A computer that plays Guitar Hero & Rock Band

Updated: 2009-05-10, 2022-02-08


I have hooked up my computer to a Guitar Hero controller, and written software to play Rock Band and Guitar Hero. Why? Well, if you have to ask, you probably wouldn’t get it.

Please note that this project is many years old and is not compatible with current versions of Xbox, Windows, Arduino, etc.

I’m not the first to make a Guitar Hero ‘bot. Here’s onedead link and here’s another. I’m a software guy and I already have a computer that handles video input (to record TV shows), so I did most of the work in software. The software should eventually work with different games. (I have Rock Band, Rock Band 2 and Guitar Hero World Tour.)

The general idea is:

  1. The computer receives the game video from the Xbox 360.
  2. Software on the computer analyzes the video to figure out when to play the notes.
  3. The software sends commands via USB to an interface module in the Guitar Hero controller.
  4. The module in the guitar simulates the button presses to play the notes.

DaveyBot is named after a fictional Guitar Hero.

Current Status

Status (2009-05-10): DaveyBot is up and running! It’s not perfect, though. The software needs more work. Currently it plays Rock Band and Rock Band 2 on Expert difficulty.


There are more pictures, some with annotations, here.


Download software, firmware, schematics here.


The DaveyBot software is written in C#. It uses DirectShow to capture the video input (via the DirectShowNet C# library). Each video frame is analyzed to see if a note is approaching the strike line. If so, DaveyBot sends a command out through a comm port, to tell the guitar to play a note.

Here’s a shot of the DaveyBot software in action with Rock Band 2:


The coloured blocks overlaid on the image and above it show the notes that are detected and played. You can see that the image is quite blurry. It’s a challenge to get the software to accurately identify the notes. You may also notice that DaveyBot is losing the game. That’s because it wasn’t hooked up to a guitar yet!

The note-detection logic isn’t perfect yet. It sometimes misses notes and it tends to get confused by other things that flash onto the screen. There’s more work to do before it can play all songs perfectly.

Another challenge was the DirectShow API for video capture (part of Windows DirectX). I think that API was designed by a Sudoku fanatic who didn’t want anyone else to use it. I figured out how to navigate the maze corresponding to my TV tuner card, but I’m not confident that the software would work on a computer with different video capture hardware.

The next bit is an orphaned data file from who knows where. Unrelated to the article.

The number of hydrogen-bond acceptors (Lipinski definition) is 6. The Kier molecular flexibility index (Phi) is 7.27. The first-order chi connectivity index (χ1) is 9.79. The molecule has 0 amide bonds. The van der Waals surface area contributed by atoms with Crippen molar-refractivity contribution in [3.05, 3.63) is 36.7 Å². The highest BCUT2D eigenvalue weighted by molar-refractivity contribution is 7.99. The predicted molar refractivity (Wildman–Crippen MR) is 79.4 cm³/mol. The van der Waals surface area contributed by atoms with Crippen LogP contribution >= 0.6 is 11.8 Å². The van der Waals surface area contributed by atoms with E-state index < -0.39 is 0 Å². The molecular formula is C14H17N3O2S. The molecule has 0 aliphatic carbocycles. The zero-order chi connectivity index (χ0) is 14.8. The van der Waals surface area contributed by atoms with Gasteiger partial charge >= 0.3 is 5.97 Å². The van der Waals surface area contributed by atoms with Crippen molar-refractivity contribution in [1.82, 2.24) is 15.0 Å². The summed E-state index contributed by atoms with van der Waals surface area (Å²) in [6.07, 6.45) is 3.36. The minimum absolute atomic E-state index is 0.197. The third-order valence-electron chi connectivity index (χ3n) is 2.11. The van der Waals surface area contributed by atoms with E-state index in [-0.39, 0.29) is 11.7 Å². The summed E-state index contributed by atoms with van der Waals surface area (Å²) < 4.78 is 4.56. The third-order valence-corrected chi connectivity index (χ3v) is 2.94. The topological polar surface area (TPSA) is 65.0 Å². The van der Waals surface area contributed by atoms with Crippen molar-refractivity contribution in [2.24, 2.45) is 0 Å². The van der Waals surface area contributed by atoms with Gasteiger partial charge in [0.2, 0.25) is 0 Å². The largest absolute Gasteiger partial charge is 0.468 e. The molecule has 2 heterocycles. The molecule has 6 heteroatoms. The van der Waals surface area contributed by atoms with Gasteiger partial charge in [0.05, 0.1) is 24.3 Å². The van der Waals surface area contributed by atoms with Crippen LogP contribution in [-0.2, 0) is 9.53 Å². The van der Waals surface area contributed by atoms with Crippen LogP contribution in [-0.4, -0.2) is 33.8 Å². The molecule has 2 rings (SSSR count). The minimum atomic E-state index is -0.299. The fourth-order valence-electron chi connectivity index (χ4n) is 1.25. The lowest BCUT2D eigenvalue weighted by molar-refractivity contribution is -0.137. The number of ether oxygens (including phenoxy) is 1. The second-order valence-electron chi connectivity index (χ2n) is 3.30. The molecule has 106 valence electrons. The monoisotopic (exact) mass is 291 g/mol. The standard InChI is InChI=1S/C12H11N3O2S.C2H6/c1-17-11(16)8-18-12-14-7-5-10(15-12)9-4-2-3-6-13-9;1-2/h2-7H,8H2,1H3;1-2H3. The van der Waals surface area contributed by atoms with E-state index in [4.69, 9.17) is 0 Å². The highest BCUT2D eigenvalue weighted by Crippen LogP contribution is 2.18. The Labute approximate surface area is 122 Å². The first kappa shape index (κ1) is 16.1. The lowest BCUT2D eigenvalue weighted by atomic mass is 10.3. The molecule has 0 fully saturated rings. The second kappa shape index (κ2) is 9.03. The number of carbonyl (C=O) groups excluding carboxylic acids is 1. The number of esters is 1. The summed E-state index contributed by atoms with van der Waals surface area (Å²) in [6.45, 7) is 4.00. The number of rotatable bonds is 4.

So far I’ve been using Rock Band 2 but I should be able to tweak the software to play Guitar Hero as well. Some of the specialized features don’t work (solo buttons and slider bar) but I hope to add support for overdrive/star power.


To interpret the commands from the computer and simulate pressing the buttons, I’m using an Arduino microcontroller embedded in the guitar. Actually I’m using a Boarduino because it’s small enough to fit in the guitar, it’s powered by the USB connection from the computer, and its pinout fits nicely on a prototyping board.

The Arduino is connected to the computer via USB, but under Windows it appears as a serial comm port. The commands sent from the computer are each a single byte, with each bit representing the on/off state of one of the switches (fret buttons, strum bar, whammy bar, tilt switch).

The software running on the Arduino is simple. When it receives a command byte from the computer, it turns the appropriate output pins on or off. The strum bar is handled specially. It is turned on momentarily, then off again after a brief time. The whammy bar also needs special handling because it has to be moved continually, but I haven’t implemented that yet.

Here’s a video of the Boarduino in action, receiving commands from the computer and driving a set of LEDs in lieu of the guitar switches:

Boarduino test

Hardware Interface

Besides the Boarduino, the interface module in the guitar also has a set of opto-isolators, to keep the computer and Boarduino electrically isolated from the guitar controller’s circuitry. I found a pair of quad optocoupler chips (ILQ1) that do the trick nicely.

Here’s my schematic for the interface board:


Here’s what the interface module looks like installed in the guitar controller. (Click for an annotated version of the picture.) hardware

The outputs from my interface board are connected to the spots on the logic board where the wires from the guitar’s switches come in. There’s a twisty USB connector bringing the Boarduino’s USB connection to the outside of the guitar. (If I’d been thinking ahead I would have just put the Boarduino’s USB connector on a short cable when I put it together.) There’s also a reset switch for the Boarduino, which is needed to start it running after it’s plugged into the computer.

When it’s not plugged into the computer, the guitar controller functions normally.

One thing that doesn’t work yet is the whammy bar. It’s not necessary for playing the game, but it can be used to increase your score. The whammy bar uses a potentiometer hooked up as a voltage divider, and I haven’t figured out how to control it using an optocoupler.


Here’s the result of DaveyBot’s first full system test:

Here’s how DaveyBot does playing Painkiller on expert difficulty. Not perfect yet, but quite good.